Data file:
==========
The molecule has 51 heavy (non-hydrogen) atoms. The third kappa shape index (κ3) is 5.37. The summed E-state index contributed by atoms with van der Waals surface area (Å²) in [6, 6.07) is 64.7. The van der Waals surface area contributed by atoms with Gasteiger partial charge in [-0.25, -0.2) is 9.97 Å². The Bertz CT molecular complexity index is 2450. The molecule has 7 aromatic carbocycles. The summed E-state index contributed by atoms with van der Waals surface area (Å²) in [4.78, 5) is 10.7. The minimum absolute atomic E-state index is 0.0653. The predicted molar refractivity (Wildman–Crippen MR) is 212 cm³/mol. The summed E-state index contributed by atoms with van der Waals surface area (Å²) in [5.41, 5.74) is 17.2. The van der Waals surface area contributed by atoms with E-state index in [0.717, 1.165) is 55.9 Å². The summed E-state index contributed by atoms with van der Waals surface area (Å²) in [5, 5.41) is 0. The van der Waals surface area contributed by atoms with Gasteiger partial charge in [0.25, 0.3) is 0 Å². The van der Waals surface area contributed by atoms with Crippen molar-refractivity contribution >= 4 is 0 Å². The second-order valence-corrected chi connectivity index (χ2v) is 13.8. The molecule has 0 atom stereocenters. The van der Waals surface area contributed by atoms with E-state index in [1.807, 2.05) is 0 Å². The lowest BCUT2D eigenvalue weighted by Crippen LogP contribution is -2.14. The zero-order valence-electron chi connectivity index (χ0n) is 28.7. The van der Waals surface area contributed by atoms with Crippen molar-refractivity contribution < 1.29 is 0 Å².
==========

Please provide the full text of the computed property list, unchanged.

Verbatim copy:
The molecule has 51 heavy (non-hydrogen) atoms. The third kappa shape index (κ3) is 5.37. The summed E-state index contributed by atoms with van der Waals surface area (Å²) in [6, 6.07) is 64.7. The van der Waals surface area contributed by atoms with Gasteiger partial charge in [-0.25, -0.2) is 9.97 Å². The Bertz CT molecular complexity index is 2450. The molecule has 7 aromatic carbocycles. The summed E-state index contributed by atoms with van der Waals surface area (Å²) in [4.78, 5) is 10.7. The minimum absolute atomic E-state index is 0.0653. The predicted molar refractivity (Wildman–Crippen MR) is 212 cm³/mol. The summed E-state index contributed by atoms with van der Waals surface area (Å²) in [5.41, 5.74) is 17.2. The van der Waals surface area contributed by atoms with E-state index in [0.717, 1.165) is 55.9 Å². The summed E-state index contributed by atoms with van der Waals surface area (Å²) in [5, 5.41) is 0. The van der Waals surface area contributed by atoms with Gasteiger partial charge in [0.25, 0.3) is 0 Å². The van der Waals surface area contributed by atoms with Crippen molar-refractivity contribution >= 4 is 0 Å². The second-order valence-corrected chi connectivity index (χ2v) is 13.8. The molecule has 0 atom stereocenters. The van der Waals surface area contributed by atoms with E-state index in [1.807, 2.05) is 0 Å². The lowest BCUT2D eigenvalue weighted by Crippen LogP contribution is -2.14. The zero-order valence-electron chi connectivity index (χ0n) is 28.7. The van der Waals surface area contributed by atoms with Crippen molar-refractivity contribution < 1.29 is 0 Å².